IMF praises Ireland and calls for cuts in European interest rates
THE International Monetary Fund has praised Ireland’s efforts to address the budget deficit and called on the European Central Bank to cut interest rates in a bid to boost growth in the region.
Calling for “unconventional” ways to push the eurozone out of the crisis, it also praised Irish policies designed to improve the country’s finances.
Comparing Ireland with Portugal in a new report, said that Ireland “has a well-established institutional framework in place when the crisis hit, strengthening the country’s capacity to deliver on targets and providing firm control over local government spending.”
The IMF said that both countries’ programmes have placed the burden on the wealthiest in society.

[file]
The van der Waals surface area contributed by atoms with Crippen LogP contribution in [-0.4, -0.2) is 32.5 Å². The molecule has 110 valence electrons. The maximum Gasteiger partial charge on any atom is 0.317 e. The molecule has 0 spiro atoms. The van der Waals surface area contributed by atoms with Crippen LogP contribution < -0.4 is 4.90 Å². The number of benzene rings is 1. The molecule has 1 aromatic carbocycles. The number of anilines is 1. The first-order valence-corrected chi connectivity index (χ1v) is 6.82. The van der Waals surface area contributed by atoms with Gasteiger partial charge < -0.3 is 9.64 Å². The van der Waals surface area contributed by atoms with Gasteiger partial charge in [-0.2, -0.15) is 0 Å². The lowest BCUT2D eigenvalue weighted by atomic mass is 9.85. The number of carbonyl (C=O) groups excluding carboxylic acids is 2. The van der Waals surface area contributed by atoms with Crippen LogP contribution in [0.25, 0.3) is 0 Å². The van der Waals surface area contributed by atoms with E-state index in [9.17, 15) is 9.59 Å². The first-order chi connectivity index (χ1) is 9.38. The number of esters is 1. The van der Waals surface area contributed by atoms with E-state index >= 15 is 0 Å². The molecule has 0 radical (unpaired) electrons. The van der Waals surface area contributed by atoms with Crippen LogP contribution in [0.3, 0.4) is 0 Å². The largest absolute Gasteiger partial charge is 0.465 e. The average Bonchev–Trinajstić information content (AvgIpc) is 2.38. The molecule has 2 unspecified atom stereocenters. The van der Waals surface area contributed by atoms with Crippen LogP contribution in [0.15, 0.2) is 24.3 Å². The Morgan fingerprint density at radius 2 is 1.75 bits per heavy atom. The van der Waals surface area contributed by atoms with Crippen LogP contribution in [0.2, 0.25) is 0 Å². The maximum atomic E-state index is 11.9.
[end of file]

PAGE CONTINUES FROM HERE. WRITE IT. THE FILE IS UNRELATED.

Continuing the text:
The IMF’s Fiscal Monitor analysed the budgetary positions of governments worldwide.
It added that Ireland’s “public finance management, revenue administration and the debt management agency have been proactive, anticipating problems and implementation challenges, and recalibrating policies accordingly”.
According to the IMF, Ireland will see positive growth of 0.5pc this year and 2pc in 2013 – one of the highest forecasts for a eurozone state.
By comparison, the eurozone will record negative growth of -0.5pc in the first half of the year with a gradual return to growth in the second half.
It recommended cutting interest rates as a means to boost growth in the eurozone area.
The IMF said a pan-European Agency is necessary to take financial stakes in banks "including in countries with little room to do so themselves."
Members of the EU/IMF/ECB troika are in Dublin this week to analyse Ireland’s progress under the bailout loans process.
It is headed up by IMF official Ajai Chopra.